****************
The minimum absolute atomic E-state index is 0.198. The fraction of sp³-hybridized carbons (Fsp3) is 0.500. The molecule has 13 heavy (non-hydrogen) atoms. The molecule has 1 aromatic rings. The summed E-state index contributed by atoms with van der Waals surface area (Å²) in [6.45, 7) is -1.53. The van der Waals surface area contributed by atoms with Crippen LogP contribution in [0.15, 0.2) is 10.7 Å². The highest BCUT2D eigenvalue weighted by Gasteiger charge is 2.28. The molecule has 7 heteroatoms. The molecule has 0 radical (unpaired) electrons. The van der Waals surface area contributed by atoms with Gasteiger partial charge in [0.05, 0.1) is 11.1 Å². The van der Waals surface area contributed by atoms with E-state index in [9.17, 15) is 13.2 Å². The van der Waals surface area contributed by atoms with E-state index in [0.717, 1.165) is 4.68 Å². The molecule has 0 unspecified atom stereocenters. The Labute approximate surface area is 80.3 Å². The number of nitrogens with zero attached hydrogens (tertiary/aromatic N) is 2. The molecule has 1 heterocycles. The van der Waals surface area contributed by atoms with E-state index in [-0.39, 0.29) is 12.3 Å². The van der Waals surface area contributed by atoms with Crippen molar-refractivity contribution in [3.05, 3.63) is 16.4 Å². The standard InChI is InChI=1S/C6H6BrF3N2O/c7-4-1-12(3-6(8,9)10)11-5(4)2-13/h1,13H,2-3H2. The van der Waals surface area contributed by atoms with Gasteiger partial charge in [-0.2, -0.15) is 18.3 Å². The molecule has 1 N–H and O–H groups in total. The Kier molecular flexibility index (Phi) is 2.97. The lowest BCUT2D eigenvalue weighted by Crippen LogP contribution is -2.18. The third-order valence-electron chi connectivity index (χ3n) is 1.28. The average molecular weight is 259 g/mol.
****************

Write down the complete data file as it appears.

The minimum absolute atomic E-state index is 0.198. The fraction of sp³-hybridized carbons (Fsp3) is 0.500. The molecule has 13 heavy (non-hydrogen) atoms. The molecule has 1 aromatic rings. The summed E-state index contributed by atoms with van der Waals surface area (Å²) in [6.45, 7) is -1.53. The van der Waals surface area contributed by atoms with Crippen LogP contribution in [0.15, 0.2) is 10.7 Å². The highest BCUT2D eigenvalue weighted by Gasteiger charge is 2.28. The molecule has 7 heteroatoms. The molecule has 0 radical (unpaired) electrons. The van der Waals surface area contributed by atoms with Gasteiger partial charge in [0.05, 0.1) is 11.1 Å². The van der Waals surface area contributed by atoms with E-state index in [9.17, 15) is 13.2 Å². The van der Waals surface area contributed by atoms with E-state index in [0.717, 1.165) is 4.68 Å². The molecule has 0 unspecified atom stereocenters. The Labute approximate surface area is 80.3 Å². The number of nitrogens with zero attached hydrogens (tertiary/aromatic N) is 2. The molecule has 1 heterocycles. The van der Waals surface area contributed by atoms with E-state index in [-0.39, 0.29) is 12.3 Å². The van der Waals surface area contributed by atoms with Crippen molar-refractivity contribution in [3.05, 3.63) is 16.4 Å². The standard InChI is InChI=1S/C6H6BrF3N2O/c7-4-1-12(3-6(8,9)10)11-5(4)2-13/h1,13H,2-3H2. The van der Waals surface area contributed by atoms with Gasteiger partial charge in [-0.2, -0.15) is 18.3 Å². The molecule has 1 N–H and O–H groups in total. The Kier molecular flexibility index (Phi) is 2.97. The lowest BCUT2D eigenvalue weighted by Crippen LogP contribution is -2.18. The third-order valence-electron chi connectivity index (χ3n) is 1.28. The average molecular weight is 259 g/mol.